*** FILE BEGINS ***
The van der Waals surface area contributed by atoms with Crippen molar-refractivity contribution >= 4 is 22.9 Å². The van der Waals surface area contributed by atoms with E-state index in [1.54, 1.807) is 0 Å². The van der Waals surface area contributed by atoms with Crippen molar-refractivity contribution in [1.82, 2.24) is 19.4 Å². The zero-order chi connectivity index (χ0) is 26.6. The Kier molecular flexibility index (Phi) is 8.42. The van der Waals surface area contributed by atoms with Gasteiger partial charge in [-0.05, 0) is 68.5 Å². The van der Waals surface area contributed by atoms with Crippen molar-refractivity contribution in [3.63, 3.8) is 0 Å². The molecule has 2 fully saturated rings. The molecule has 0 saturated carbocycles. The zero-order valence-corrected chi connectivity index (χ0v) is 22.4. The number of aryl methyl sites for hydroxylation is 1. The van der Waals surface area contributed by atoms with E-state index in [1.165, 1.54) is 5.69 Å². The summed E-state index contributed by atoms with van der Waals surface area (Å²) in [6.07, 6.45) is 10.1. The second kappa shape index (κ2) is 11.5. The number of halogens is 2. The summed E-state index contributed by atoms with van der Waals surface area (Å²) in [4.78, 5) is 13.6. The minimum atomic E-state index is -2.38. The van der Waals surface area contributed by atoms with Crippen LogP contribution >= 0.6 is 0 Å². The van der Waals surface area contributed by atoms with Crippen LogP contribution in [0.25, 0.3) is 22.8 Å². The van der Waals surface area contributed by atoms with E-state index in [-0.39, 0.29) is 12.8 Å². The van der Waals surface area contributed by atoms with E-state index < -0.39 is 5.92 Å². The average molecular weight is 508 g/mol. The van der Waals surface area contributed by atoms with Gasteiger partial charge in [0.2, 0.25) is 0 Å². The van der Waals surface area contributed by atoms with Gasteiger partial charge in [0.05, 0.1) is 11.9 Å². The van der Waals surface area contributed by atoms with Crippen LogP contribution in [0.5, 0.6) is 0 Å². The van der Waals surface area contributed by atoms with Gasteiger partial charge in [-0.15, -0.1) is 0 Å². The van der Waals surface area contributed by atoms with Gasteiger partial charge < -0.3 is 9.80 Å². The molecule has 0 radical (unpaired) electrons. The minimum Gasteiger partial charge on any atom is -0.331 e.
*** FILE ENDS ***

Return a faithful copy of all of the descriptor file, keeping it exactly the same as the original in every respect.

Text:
The van der Waals surface area contributed by atoms with Crippen molar-refractivity contribution >= 4 is 22.9 Å². The van der Waals surface area contributed by atoms with E-state index in [1.54, 1.807) is 0 Å². The van der Waals surface area contributed by atoms with Crippen molar-refractivity contribution in [1.82, 2.24) is 19.4 Å². The zero-order chi connectivity index (χ0) is 26.6. The Kier molecular flexibility index (Phi) is 8.42. The van der Waals surface area contributed by atoms with Gasteiger partial charge in [-0.05, 0) is 68.5 Å². The van der Waals surface area contributed by atoms with Crippen molar-refractivity contribution in [3.63, 3.8) is 0 Å². The molecule has 2 fully saturated rings. The molecule has 0 saturated carbocycles. The zero-order valence-corrected chi connectivity index (χ0v) is 22.4. The number of aryl methyl sites for hydroxylation is 1. The van der Waals surface area contributed by atoms with E-state index in [1.165, 1.54) is 5.69 Å². The summed E-state index contributed by atoms with van der Waals surface area (Å²) in [6.07, 6.45) is 10.1. The second kappa shape index (κ2) is 11.5. The number of halogens is 2. The summed E-state index contributed by atoms with van der Waals surface area (Å²) in [4.78, 5) is 13.6. The minimum atomic E-state index is -2.38. The van der Waals surface area contributed by atoms with Crippen LogP contribution >= 0.6 is 0 Å². The van der Waals surface area contributed by atoms with Crippen LogP contribution in [0.25, 0.3) is 22.8 Å². The van der Waals surface area contributed by atoms with E-state index in [-0.39, 0.29) is 12.8 Å². The van der Waals surface area contributed by atoms with E-state index < -0.39 is 5.92 Å². The average molecular weight is 508 g/mol. The van der Waals surface area contributed by atoms with Gasteiger partial charge in [0.2, 0.25) is 0 Å². The van der Waals surface area contributed by atoms with Gasteiger partial charge in [0.05, 0.1) is 11.9 Å². The van der Waals surface area contributed by atoms with Crippen LogP contribution in [0.5, 0.6) is 0 Å². The van der Waals surface area contributed by atoms with Gasteiger partial charge in [-0.15, -0.1) is 0 Å². The van der Waals surface area contributed by atoms with Gasteiger partial charge < -0.3 is 9.80 Å². The molecule has 0 radical (unpaired) electrons. The minimum Gasteiger partial charge on any atom is -0.331 e.